By Lily Zheng
Many of us at Stanford have long since understood that echo chambers exist on campus. We can find them in our nearest political group or activist community, our nearest conservative VSO or campus tabloid. For most of us, we need look no further than our Facebook timelines to find a group of individuals who share social and political views similar to our own.
These echo chambers are places where the open sharing and discussion of differing ideas is suppressed. Some of them self-select for individuals who already share the same ideas, while others have strong norms that privilege certain ideologies over others. There are many such spaces at Stanford, just as there are many in every institution of learning around the world, and students differ on whether we view them as desirable safe spaces, regrettable necessities, unwanted nuisances or some more nuanced mix of the three.
Enter JOHN ETCHEMENDY, stage left.
In a speech recently delivered to the Board of Trustees, former Provost John Etchemendy discussed what he views as upcoming challenges for the institution of higher education. The speech, titled “The threat from within,” envisions universities as timeless, apolitical, objective entities under attack from an increasingly politicized staff, faculty and student body.
This politicization, Etchemendy argues, manifests itself in echo chambers that are proxies for a sinister “intellectual intolerance” and “intellectual blindness.” He warns that the growing divide between ideological camps heralds the death of “rational argument” and puts the entire university in jeopardy. As reminiscent as Etchemendy’s alarmist rhetoric is to Ronald Reagan’s 1983 “A Nation at Risk,” I’m reminded more clearly of similar statements Etchemendy made in April 2015 – spring quarter of my sophomore year.
ASSU election season was in full swing, and tensions around Black Lives Matter and divestment from the Israeli occupation of Palestine shook every corner of campus. At the time, then-Provost Etchemendy delivered an unambiguous rebuke to the process of student group endorsements, complaining that these endorsements compromised “a senate composed of thoughtful, open-minded students representing the full range of student opinion” for “a senate preselected to represent a filtered set of beliefs.”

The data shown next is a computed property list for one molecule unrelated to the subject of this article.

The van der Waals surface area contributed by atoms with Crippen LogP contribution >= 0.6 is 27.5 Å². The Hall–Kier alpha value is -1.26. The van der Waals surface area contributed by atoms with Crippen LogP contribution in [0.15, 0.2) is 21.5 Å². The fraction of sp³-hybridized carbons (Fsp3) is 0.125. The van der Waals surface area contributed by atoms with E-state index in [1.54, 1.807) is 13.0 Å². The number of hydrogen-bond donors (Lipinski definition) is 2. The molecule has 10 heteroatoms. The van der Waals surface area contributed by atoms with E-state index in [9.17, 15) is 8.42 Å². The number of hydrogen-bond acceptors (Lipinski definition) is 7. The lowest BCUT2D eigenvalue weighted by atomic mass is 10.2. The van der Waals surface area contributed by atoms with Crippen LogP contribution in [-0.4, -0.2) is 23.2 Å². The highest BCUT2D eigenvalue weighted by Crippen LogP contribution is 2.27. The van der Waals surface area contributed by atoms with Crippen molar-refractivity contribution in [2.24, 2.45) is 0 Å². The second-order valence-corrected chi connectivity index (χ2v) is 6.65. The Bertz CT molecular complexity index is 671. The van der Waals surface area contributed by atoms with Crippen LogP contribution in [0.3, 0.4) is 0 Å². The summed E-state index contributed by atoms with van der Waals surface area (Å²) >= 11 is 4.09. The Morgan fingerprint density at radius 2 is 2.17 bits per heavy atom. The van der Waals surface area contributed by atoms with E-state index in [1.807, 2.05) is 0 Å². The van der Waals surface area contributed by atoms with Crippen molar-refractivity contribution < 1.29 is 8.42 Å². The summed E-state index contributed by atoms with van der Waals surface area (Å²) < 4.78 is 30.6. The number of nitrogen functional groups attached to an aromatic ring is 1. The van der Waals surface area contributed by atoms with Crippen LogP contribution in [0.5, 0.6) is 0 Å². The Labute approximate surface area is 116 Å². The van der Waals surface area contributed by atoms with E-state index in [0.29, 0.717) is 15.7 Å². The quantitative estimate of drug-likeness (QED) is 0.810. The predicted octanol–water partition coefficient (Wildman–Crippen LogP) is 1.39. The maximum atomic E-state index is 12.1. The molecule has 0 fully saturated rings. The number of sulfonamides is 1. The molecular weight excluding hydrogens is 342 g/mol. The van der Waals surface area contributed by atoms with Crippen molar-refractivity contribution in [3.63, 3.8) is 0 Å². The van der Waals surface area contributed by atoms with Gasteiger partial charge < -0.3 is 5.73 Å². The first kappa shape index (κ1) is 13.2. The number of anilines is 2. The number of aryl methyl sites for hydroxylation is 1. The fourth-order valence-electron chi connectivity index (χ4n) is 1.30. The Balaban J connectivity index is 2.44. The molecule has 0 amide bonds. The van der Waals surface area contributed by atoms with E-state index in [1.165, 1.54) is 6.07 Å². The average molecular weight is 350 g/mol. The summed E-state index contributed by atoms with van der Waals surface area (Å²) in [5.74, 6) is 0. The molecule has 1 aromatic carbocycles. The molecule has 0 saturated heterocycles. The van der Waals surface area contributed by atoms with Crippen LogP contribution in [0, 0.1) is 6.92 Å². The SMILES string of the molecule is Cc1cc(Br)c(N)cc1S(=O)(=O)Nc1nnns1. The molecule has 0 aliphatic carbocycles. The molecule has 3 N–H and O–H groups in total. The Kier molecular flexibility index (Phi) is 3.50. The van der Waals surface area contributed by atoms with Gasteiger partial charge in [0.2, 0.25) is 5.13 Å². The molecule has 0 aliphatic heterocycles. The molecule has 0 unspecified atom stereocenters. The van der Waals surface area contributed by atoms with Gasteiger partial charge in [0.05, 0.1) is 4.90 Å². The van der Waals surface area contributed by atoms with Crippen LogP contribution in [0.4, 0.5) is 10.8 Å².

In this instance, too, Etchemendy responded to the presence of political influence – in arguably the most political regularly-occurring event at Stanford – with distrust and displeasure. A real problem (lack of representativeness in the ASSU of the entire student body) was framed in terms that indicted students and not underlying structural problems. The resulting fallout and uproar completely overshadowed his original (reasonable) concerns, and contributed to an animosity between “administrators” and “students” that persists to this day.
Today, we’re seeing it happen all over again – and John Etchemendy isn’t even Provost. While he is right to critique the ad hominem attacks that characterize many conversations on campus, identifying “politicization” as the culprit is as spurious as arguments go. Yes, Stanford is more obviously tense today than it was 17 years ago when Etchemendy became Provost; so too is the world. The problems we see today on campus stem from the political climate in the United States, the increasing civic awareness and engagement of students, staff and faculty alike and the glaring lack of social infrastructure on this campus to facilitate the conversations that must happen. Can “dialogue” happen when most of our communication to begin with happens over public email threads? When we’re too tied down by units and mental health to go to even those events with which we agree, let alone those with which we don’t?
Etchemendy plays a dangerous game when he tells the Board of Trustees that “what requires real courage is resisting [political stands]” and warns that politicization “violates a core mission.” If Stanford admitting women at its founding, creating community centers and divesting from apartheid South Africa all violated a core mission, then this is no university I want to call home. Exhorting the Board to retreat into an apolitical bunker ensures that future student movements will act against it, rather than with it.
I do not believe that John Etchemendy is either stupid or ignorant. I believe him when he talks of watching “a growing intolerance” within higher education over his 17 years as Provost. What I am disappointed about, is that in all these years of watching, Etchemendy took little time to listen. A Provost’s responsibility is to ensure the health of the university into the long-term future; students are not disposable pieces in this larger vision. Had Etchemendy listened more closely during his time here, he might have seen the growing political engagement among all members of this community, the hopes and dreams of student organizers with visions bigger than graduation and the tireless work put in by staff to keep students going.
Politicization hasn’t jeopardized any of this; it’s enhanced it. What we’ve watched as students is the return of a thriving political climate and a renewal of the community bonds that hold us together. If Etchemendy could not see any of this, then perhaps it is for the best that his time as Provost has ended.
Contact Lily Zheng at lilyz8 ‘at’ stanford.edu.